It has become standard in all forms of trauma research to include an injury severity score in the data collection. The objective of this study was to evaluate the utility of the RTS in the assessment of injured patients in a tertiary institution in Nigeria.


  Materials and Methods Top


The study involved all adult trauma patients who presented to the Accident and Emergency Unit of Jos University Teaching Hospital less than 24 h after injury, from 1 st July to 31 st December 2009, who consented to participate in the study or their relation if unconscious or severely injured.

Sociodemographic data were obtained as regards age, sex, marital status, occupation, and residential address, which were recorded. Note was also made of who conveyed the patient from the scene of injury to the hospital. Detailed history of the event was taken. The time and place of the incident, time interval before presentation to hospital, and cause of injury were recorded. For road traffic accidents (RTAs), in addition, use of vehicular safety elements and alcohol or psychoactive substance use was also recorded.

The vital signs taken at the beginning of resuscitation and the GCS were used for the assessment of RTS. The respiratory rate was counted for 1 min after exposing the chest and the first Korotkoff's sound of a snugly fitting cuff of adult size sphygmomanometer was recorded as the systolic blood pressure. The GCS was assessed. These were all recorded in the proforma. Patients with a total RTS score of 12 were categorized as minor injuries, 11 moderate, and 10-3 severe.

Laboratory and radiological investigations done were reviewed and diagnoses recorded in the proforma. The patients were followed-up to the definitive management with other comanaging teams and clinical progress was monitored.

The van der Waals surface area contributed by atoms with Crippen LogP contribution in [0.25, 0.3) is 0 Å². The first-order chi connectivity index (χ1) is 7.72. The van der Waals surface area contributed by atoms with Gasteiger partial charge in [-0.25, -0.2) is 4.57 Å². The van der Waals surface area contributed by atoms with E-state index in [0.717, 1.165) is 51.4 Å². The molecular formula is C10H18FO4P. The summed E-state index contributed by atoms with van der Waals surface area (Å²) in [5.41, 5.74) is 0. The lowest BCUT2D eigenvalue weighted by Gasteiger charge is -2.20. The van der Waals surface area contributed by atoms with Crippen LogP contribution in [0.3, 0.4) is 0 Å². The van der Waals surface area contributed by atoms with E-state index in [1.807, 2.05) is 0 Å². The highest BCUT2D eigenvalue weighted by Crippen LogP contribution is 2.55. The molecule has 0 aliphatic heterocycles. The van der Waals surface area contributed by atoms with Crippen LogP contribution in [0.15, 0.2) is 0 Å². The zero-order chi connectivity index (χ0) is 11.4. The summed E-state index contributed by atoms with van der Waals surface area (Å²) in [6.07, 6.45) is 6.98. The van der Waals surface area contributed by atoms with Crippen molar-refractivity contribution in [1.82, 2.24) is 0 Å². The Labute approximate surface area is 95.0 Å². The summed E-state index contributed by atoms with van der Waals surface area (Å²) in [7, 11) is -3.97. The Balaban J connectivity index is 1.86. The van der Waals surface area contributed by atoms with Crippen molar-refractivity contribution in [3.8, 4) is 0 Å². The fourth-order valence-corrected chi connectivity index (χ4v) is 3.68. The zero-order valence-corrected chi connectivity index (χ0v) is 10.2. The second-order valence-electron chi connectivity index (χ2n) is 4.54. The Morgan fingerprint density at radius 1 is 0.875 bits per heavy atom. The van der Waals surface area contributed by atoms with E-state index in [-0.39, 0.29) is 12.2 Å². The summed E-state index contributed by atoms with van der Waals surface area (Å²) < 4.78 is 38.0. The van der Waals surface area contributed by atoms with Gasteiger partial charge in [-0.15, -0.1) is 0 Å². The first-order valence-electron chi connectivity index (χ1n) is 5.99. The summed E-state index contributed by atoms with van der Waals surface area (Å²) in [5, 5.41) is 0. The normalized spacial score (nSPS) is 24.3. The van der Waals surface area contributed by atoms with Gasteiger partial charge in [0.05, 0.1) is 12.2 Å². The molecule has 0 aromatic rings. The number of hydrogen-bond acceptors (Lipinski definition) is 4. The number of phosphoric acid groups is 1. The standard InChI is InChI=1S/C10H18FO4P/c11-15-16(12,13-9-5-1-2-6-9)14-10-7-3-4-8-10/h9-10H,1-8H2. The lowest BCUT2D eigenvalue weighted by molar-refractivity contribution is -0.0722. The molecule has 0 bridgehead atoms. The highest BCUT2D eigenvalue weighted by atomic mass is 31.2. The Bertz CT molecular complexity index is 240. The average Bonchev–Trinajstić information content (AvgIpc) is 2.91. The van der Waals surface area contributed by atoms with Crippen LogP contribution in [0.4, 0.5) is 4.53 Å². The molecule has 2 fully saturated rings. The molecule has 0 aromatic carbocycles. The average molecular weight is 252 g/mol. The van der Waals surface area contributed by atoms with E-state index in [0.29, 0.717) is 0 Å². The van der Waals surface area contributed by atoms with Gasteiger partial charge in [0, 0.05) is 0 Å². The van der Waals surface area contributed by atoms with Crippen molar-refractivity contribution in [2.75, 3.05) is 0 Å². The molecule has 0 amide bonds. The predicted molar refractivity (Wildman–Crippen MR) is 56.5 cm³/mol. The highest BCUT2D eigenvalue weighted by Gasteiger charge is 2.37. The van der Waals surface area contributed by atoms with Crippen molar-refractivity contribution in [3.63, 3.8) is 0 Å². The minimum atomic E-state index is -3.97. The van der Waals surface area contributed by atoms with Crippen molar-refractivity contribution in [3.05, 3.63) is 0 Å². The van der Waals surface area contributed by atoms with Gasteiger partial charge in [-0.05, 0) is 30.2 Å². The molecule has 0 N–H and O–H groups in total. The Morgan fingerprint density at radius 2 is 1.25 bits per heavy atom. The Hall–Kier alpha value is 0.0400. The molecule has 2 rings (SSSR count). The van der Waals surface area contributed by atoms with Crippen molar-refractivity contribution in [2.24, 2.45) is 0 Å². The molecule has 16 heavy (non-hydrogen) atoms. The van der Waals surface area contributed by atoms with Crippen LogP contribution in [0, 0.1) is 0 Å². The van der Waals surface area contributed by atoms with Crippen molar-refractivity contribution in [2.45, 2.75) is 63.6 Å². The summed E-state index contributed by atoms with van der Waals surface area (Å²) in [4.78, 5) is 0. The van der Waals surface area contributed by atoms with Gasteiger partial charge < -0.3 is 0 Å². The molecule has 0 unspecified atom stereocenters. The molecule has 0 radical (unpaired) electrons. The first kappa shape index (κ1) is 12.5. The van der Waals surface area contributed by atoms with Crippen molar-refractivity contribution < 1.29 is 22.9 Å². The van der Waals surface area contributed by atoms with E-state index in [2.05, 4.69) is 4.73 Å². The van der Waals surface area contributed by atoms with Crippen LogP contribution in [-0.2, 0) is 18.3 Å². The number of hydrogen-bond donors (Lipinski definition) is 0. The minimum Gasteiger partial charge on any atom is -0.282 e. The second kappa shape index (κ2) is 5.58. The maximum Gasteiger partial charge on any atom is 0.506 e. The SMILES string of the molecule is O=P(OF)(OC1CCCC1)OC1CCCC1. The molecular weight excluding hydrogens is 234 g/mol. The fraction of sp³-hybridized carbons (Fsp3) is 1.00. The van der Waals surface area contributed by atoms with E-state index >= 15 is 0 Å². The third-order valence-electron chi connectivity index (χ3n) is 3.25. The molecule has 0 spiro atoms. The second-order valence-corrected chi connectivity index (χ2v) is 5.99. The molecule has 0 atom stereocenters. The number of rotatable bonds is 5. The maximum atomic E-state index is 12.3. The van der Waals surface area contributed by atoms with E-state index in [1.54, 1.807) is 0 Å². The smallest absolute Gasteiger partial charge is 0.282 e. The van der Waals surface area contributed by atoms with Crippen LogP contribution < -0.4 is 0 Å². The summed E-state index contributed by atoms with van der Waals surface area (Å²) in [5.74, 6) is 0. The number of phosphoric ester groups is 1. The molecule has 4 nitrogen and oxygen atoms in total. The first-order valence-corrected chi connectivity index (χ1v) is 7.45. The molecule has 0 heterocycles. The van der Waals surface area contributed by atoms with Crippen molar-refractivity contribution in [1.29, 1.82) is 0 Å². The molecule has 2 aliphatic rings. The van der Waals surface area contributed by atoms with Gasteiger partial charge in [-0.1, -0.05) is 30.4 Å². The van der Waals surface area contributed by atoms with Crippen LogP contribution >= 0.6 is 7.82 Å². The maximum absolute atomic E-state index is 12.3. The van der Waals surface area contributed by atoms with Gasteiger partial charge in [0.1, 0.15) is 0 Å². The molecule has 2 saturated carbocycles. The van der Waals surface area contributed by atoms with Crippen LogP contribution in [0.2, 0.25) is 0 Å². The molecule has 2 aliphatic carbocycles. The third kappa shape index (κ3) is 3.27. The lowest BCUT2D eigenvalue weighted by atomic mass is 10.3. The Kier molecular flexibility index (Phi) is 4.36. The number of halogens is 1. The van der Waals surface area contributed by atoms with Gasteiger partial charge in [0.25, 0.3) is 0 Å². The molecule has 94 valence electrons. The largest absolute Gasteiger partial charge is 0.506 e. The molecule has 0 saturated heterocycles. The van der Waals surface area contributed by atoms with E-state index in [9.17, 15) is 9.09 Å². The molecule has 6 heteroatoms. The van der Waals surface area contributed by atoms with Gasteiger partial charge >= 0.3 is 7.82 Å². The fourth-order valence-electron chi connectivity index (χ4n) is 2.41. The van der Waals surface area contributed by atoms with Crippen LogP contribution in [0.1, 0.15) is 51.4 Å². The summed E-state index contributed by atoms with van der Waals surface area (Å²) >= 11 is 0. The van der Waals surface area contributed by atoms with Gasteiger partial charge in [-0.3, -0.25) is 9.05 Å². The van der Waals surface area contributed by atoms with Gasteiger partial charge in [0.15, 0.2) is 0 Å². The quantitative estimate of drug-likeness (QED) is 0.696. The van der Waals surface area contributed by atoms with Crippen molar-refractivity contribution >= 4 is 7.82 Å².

At discharge, patients that returned to preinjury state and those patients with no bone pain or mobility at fracture site and evidence of strong callus formation from X-ray were regarded as fully recovered, while patients with head injury with a Glasgow Outcome Score less than five and those with gross deformities were regarded as handicapped. All patients that died and those patients that request discharge against medical advice were recorded.

The individual filled proforma for each of the patients was entered into EpiInfo computer software version 3.2.2. Results were expressed as mean/standard deviation and/or median with ranges. Chi-square test was used to check for association where appropriate. A 'P' δ 0.05 was considered significant.

The ethical committee of the hospital approved the study, after review of the proposal. Written informed consent was obtained from each patient and/or relations if unconscious.


  Results Top


Sociodemographic characteristics

Three hundred and sixty-eight patients were seen during the period of study, out of which 252 (68%) met the inclusion criteria. None of the recruited patients refused to consent for participation in the study, nor the relations of patients that were unconscious. The age distribution ranged from 18 to 72 years with a mean of 32.9 ± 11.9 years.

There were 192 (76.2%) male and 60 (23.8%) female, with a male to female ratio of 3.2:1. One hundred and twenty-six (50%) patients were single, while married patients constituted 110 (43.7%) patients. Four (1.6%) patients were widowed and 12 (4.7%) patients were divorced. Eighty-nine (35.3%) were students, 46 (18.3%) traders and 45 (17.9%) civil servants. There were 61 (20.2%) farmers, while the clergy, unemployed, and pensioners together accounted for eleven (4.4%) in the series.